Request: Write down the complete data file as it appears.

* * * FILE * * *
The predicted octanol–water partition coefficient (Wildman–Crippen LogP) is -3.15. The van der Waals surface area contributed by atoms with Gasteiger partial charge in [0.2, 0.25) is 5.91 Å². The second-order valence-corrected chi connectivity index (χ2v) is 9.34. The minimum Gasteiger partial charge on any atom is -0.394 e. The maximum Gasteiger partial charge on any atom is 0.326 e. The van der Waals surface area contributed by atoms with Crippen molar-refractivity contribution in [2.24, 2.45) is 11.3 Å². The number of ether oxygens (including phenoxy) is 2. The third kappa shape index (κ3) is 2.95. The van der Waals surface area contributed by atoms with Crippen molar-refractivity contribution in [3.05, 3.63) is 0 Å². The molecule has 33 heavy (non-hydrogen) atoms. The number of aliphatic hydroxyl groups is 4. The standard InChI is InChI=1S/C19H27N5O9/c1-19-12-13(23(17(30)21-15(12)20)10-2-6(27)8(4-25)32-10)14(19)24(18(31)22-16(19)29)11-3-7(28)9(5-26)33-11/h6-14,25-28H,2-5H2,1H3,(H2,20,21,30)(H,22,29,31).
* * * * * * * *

The predicted octanol–water partition coefficient (Wildman–Crippen LogP) is -3.15. The van der Waals surface area contributed by atoms with Gasteiger partial charge in [0.2, 0.25) is 5.91 Å². The second-order valence-corrected chi connectivity index (χ2v) is 9.34. The minimum Gasteiger partial charge on any atom is -0.394 e. The maximum Gasteiger partial charge on any atom is 0.326 e. The van der Waals surface area contributed by atoms with Crippen molar-refractivity contribution in [2.24, 2.45) is 11.3 Å². The number of ether oxygens (including phenoxy) is 2. The third kappa shape index (κ3) is 2.95. The van der Waals surface area contributed by atoms with Crippen molar-refractivity contribution in [3.05, 3.63) is 0 Å². The molecule has 33 heavy (non-hydrogen) atoms. The number of aliphatic hydroxyl groups is 4. The standard InChI is InChI=1S/C19H27N5O9/c1-19-12-13(23(17(30)21-15(12)20)10-2-6(27)8(4-25)32-10)14(19)24(18(31)22-16(19)29)11-3-7(28)9(5-26)33-11/h6-14,25-28H,2-5H2,1H3,(H2,20,21,30)(H,22,29,31).